• Sets expectations about recovery times and possibility
  • Builds greater understanding in the patient-provider relationship

Some goals might include being able to work part-time hours, walk around the neighborhood, or sleep for more than five hours per night. Keeping goals realistic and attainable helps build self efficacy.

4. Mental Health

Approximately 20% of chronic pain patients experience suicidal ideation, with 5%–14% attempting suicide. Educating patients on the mental health toll of chronic pain, as well as providing resources for managing these symptoms and accessing appropriate care, is a key part of treatment.

Stress measurement assessments help providers measure the extent to which stress is impacting patients’ lives. With 27% of Americans reporting that most days they feel too stressed to function, these assessments can provide key insights when included in intake forms.

Treating mental health conditions alongside chronic pain often has a positive impact. In fact, for neuropathic pain patients, antidepressants have demonstrated a 50% reduction of pain. Assessments such as the PHQ-9 can help measure depressive symptoms that coexist with pain, and in the Creyos platform, will automatically notify a provider if the patient indicates concerns about self harm.

5. Cognitive Health

54% of chronic pain patients report at least one challenge with cognitive function, including:

Conversations about cognitive health can feel stigmatizing for some patients, and they may be reluctant to receive questions about their cognition.

Physicians can reduce stigma by using quick, objective measurements of current brain health and treating cognition metrics like any other biomarker. Creyos Health makes it easy to measure cognitive health, using fun and quick tasks.

Providing patient education about the long-term impact of pain on cognition can reduce this stigma—and ideally, get patients on board with regular cognitive health care assessments.

6. Pain Medications

There are many different kinds of pain management medications available for pain patients. Patient education about the benefits and risks of opioid and nonopioid options can help guide the pain management plan.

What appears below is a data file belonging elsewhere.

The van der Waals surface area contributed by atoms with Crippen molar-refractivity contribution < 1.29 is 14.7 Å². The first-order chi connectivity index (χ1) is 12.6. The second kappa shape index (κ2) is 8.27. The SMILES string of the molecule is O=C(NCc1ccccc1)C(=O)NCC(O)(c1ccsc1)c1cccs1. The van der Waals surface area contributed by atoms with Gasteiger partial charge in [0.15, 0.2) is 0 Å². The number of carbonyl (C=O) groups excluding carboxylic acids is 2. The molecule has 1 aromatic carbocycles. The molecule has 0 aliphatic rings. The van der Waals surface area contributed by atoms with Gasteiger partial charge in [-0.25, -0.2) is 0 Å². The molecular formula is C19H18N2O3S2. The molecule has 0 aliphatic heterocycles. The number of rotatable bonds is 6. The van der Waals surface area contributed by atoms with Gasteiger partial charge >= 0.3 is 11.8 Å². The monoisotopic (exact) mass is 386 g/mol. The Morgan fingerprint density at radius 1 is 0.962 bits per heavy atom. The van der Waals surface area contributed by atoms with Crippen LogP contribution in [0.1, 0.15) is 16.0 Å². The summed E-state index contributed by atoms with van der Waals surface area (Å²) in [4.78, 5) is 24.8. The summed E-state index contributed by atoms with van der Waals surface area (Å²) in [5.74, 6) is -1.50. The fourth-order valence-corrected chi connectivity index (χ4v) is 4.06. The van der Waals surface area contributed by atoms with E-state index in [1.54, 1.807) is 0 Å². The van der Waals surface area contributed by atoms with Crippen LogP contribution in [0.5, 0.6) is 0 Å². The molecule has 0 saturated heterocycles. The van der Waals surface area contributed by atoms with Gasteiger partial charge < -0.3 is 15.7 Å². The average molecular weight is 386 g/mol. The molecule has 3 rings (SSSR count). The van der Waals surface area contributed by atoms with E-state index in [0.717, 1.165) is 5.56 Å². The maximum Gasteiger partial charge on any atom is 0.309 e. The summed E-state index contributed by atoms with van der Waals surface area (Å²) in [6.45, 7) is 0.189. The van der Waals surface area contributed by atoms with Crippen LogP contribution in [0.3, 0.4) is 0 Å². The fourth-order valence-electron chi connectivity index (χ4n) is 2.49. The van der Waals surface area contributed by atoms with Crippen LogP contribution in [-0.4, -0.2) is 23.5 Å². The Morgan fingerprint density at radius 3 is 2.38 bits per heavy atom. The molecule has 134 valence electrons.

Common nonopioid analgesics include:

  • Acetaminophen/paracetamol
  • Nonsteroidal anti-inflammatory drugs (aspirin, ibuprofen, naproxen, etc.)
  • Antidepressant medications (SNRIs and TCAs)
  • Antiepileptic medications (gabapentin, pregabalin, oxcarbazepine, and carbamazepine)
  • Local anesthetics (lidocaine)

Common prescription opioids include:

  • Oxycodone (OxyContin)
  • Hydrocodone (Vicodin)
  • Morphine
  • Methadone

Before prescribing new medications, having patients take the Pain Medication Questionnaire (PMQ) and the Opioid Risk Tool (ORT) can help measure their risk of substance abuse. While opioids have been thought to have a better effect with pain management, studies are showing that may not be the case.

However, many patients who are successfully managing their pain with opioids have significant fear of having them taken away. Mindfully managing any discussions about tapering is essential to maintaining patient-provider trust.

7. Safety Guidelines for Pain Medication

Safety is a key part of pain management education for patients. Once medications have been determined, patients benefit from educational resources and a way to contact providers in case of confusion.

Review medication best practices including:

  • Following provider instructions for taking medication
  • Starting with the lowest dose of medication for the shortest amount of time
  • Not stopping any prescription medication suddenly
  • Not combining OTC and prescription pain medicines without talking to their provider
  • Storing medication in a safe place

Anxiety about side effects can impact patient compliance. Setting expectations, as well as noting which side effects should make them seek medical help, can help mitigate uncertainty.

For opioids, making note of overdose symptoms can help save lives. Having naloxone in the house can be an extra safety measure for patients at risk of overdose.

8. Non-Pharmacological Pain Treatment

Less than 50% of patients with neuropathic pain will achieve adequate pain relief with a single agent, but non-pharmacological interventions may be an alternative to additional medications.

Medication is far from the only tool for chronic pain management, and patients can find relief with strategies such as:

Studies show that acupuncture may have modest effects on some times of pain.

Social isolation is common for chronic pain patients, and can exacerbate symptoms. Community support groups are another resource for combating the dangers of loneliness.

Connecting Through The Learning Process

Pain management education is an opportunity to strengthen the connection between patients and healthcare providers and improve patient health outcomes.

As we discussed, there are multiple components to pain management education including physical, mental, cognitive, and behavioral symptoms. With the help of cognitive tasks and trusted self-report questionnaires, you can simplify the assessment process and dive into individual patient needs.

Contact the Creyos team today to learn more about what our solutions can do for your practice.